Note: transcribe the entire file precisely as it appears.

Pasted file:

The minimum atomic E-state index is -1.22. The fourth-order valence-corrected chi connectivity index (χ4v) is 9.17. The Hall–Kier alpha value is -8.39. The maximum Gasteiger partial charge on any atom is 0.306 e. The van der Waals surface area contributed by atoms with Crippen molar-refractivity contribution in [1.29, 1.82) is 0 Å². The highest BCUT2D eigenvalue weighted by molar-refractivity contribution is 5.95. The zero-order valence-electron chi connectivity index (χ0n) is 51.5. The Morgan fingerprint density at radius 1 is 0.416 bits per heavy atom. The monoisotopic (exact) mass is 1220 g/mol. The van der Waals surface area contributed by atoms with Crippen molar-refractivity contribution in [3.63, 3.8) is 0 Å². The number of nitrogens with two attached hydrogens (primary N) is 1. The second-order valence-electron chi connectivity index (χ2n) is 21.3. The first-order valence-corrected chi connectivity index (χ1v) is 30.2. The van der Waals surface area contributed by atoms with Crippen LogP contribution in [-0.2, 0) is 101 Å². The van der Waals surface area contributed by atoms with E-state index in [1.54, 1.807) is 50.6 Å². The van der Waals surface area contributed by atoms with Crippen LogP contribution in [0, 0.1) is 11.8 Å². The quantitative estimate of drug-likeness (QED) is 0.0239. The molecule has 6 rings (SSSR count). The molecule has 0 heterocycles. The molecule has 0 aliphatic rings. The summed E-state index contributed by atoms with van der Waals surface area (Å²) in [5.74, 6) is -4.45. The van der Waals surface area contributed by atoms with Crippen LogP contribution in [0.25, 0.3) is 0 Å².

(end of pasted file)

The minimum atomic E-state index is -1.22. The fourth-order valence-corrected chi connectivity index (χ4v) is 9.17. The Hall–Kier alpha value is -8.39. The maximum Gasteiger partial charge on any atom is 0.306 e. The van der Waals surface area contributed by atoms with Crippen molar-refractivity contribution in [1.29, 1.82) is 0 Å². The highest BCUT2D eigenvalue weighted by molar-refractivity contribution is 5.95. The zero-order valence-electron chi connectivity index (χ0n) is 51.5. The Morgan fingerprint density at radius 1 is 0.416 bits per heavy atom. The monoisotopic (exact) mass is 1220 g/mol. The van der Waals surface area contributed by atoms with Crippen molar-refractivity contribution in [3.63, 3.8) is 0 Å². The number of nitrogens with two attached hydrogens (primary N) is 1. The second-order valence-electron chi connectivity index (χ2n) is 21.3. The first-order valence-corrected chi connectivity index (χ1v) is 30.2. The van der Waals surface area contributed by atoms with Crippen LogP contribution in [-0.2, 0) is 101 Å². The van der Waals surface area contributed by atoms with E-state index in [1.54, 1.807) is 50.6 Å². The van der Waals surface area contributed by atoms with Crippen LogP contribution in [0, 0.1) is 11.8 Å². The quantitative estimate of drug-likeness (QED) is 0.0239. The molecule has 6 rings (SSSR count). The molecule has 0 heterocycles. The molecule has 0 aliphatic rings. The summed E-state index contributed by atoms with van der Waals surface area (Å²) in [5.74, 6) is -4.45. The van der Waals surface area contributed by atoms with Crippen LogP contribution in [0.25, 0.3) is 0 Å².